When it comes to finding a good production assistant, don’t assume that they have to have training in the video production industry. In fact, I’ve found the exact opposite to be true. Someone with video production training is looking to move up as fast as they can so they’ll view your PA job as a stepping stone to something bigger and better.
Instead, find someone who happily works in the $10 to $12 per hour price range and has for years. Then, interview a couple of them to find out who has the best attitude towards work and life. That’s the production assistant you want to hire. Someone who proves they can be on time, dressed properly for the job and who takes direction or follows instructions very well.
These people are out there and once you find them, do everything you can to keep them busy enough so they don’t go looking for other work.
In my opinion, you don’t need to make them an official full time or part time employee.
Set them up as an independent contractor and only pay them as you need their services. You may want to talk with your accountant before doing this but this arrangement works well for my video business in the U.S.
· Editor – I have found that outsourcing the editing process allows me to get my life back. My wife and children are the most important thing in my life and I hardly ever see them when I’m stuck in the edit suite for days or weeks at a time.
If a project budget supports it, I try to hire out all or most of the editing process. I still create the video on paper using the video script and edit decision list (EDL) but after that, I let someone else do the days of labor required to put it all together.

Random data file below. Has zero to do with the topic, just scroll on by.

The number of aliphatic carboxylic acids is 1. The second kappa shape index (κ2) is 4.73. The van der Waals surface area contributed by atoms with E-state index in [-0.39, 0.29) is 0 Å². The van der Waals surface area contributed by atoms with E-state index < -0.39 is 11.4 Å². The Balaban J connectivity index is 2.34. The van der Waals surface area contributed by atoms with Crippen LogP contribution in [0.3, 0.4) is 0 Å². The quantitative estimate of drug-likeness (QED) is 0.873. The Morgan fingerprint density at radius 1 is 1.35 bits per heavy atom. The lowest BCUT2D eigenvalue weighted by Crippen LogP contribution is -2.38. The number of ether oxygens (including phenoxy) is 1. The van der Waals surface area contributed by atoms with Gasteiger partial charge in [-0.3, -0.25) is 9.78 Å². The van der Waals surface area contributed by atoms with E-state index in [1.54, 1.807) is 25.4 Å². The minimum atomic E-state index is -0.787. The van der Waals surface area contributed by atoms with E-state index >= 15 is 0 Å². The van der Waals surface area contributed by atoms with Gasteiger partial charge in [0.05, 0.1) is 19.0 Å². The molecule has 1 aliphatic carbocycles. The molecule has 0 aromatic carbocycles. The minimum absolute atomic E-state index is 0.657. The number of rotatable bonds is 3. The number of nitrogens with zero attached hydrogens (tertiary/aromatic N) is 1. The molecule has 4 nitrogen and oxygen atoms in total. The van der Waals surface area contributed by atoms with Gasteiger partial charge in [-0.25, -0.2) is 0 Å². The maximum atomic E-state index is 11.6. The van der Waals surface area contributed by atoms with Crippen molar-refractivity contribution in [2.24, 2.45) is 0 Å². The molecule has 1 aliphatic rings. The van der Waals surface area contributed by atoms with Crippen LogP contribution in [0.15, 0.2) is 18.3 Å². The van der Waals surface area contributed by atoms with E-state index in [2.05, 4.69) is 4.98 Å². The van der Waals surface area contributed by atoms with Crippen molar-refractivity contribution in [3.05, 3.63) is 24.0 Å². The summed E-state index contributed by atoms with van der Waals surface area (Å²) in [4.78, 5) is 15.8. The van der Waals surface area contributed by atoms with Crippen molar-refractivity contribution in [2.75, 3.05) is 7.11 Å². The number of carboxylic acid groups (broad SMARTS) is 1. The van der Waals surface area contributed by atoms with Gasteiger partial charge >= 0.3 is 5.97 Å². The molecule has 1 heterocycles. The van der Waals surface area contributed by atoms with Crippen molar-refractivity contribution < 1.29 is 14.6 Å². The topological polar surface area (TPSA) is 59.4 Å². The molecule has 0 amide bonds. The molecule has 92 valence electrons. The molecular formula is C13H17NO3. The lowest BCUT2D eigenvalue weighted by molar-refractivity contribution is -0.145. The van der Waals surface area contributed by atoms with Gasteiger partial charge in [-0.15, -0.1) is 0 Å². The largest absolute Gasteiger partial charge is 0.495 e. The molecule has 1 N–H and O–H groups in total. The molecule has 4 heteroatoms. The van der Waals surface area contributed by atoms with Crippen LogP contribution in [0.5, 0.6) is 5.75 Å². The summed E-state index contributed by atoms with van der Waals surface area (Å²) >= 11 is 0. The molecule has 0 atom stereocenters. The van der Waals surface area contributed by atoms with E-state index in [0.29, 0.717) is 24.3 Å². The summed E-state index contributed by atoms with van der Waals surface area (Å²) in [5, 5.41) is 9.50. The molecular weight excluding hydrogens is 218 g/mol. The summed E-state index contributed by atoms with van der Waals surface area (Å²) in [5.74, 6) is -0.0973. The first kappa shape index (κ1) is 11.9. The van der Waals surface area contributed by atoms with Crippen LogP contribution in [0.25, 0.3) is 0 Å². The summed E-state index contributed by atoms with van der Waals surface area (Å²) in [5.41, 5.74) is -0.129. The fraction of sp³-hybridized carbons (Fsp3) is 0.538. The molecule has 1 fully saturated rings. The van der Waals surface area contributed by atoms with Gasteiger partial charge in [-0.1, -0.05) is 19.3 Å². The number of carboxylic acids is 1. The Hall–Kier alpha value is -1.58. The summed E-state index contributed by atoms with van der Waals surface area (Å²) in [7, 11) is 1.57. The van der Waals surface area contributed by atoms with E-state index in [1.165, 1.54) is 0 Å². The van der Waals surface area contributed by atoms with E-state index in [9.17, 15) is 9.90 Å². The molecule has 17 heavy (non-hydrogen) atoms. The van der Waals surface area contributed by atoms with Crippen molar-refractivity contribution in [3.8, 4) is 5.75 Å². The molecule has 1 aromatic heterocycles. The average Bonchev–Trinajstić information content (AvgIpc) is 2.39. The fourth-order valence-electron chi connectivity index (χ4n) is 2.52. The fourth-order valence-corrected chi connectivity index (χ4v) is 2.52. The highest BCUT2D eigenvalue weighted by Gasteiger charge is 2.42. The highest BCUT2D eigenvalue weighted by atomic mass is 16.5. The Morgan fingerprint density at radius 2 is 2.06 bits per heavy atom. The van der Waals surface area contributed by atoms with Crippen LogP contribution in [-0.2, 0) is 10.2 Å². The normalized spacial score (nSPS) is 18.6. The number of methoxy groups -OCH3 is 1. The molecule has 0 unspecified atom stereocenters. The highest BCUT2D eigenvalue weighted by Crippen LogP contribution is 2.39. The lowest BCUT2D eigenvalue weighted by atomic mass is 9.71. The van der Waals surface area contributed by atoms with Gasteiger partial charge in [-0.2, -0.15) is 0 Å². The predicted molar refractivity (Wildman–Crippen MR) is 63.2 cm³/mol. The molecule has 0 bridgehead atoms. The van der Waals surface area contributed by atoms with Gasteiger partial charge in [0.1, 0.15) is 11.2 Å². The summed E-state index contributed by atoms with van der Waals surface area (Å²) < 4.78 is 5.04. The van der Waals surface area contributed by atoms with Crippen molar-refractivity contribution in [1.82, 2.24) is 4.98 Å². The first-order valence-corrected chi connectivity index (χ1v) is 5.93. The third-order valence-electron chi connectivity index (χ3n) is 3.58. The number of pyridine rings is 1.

Then, when they are finished, I can review their work and request edits as necessary. So, a few hours of my time at the beginning of the edit, an hour or so at the end and the edit is complete. Someone else spent the 30 to 40 hours in the middle which gave me plenty of time to manage other projects, spend time with my family and sleep!
A good, remote editor can be found in the $25 to $40 per hour range. As the economy improves, these hourly rates my increase a bit but for now, this seems to be the going rate. Remember with high-speed internet access and FTP transfer services like YouSendIt.com, DropBox, etc. it’s easier than ever to work with editors anywhere in the country or world.
For projects that have more files than you can transfer online, FedEx or UPS can have a drive in their hands within 24 hours.
The question you have to ask yourself is, what’s your time worth? If you love to edit so much that you’ll never hand it off to another, then you should seriously consider hiring out all or most of the other production related tasks.
In my case, I love to edit but all I can make while I’m editing is $100 to $150 an hour. If I hire the edits out at $30 an hour, I can make $70 to $120 an hour while doing other things to promote my business or while doing nothing at all.
Working with outside editors also puts me in the position to manage several edits as the same time and that’s when the money can get very interesting. I can generate close to $400 or $500 an hour by working with other professionals to complete projects. An amount not possible if I’m going at it alone.
Plus, the best part of all is that I can deliver videos way faster than any of my competitors and when the project is complete, so is the contract with the outside vendors. I’m not paying for employees to sit and stare at the walls.
Higher profit margins for me with faster turnarounds for my clients. Everybody wins!
For more ideas on how to prosper as a video business owner or freelance videographer, check out these resources >>>
Thanks for reading and have a profitable week!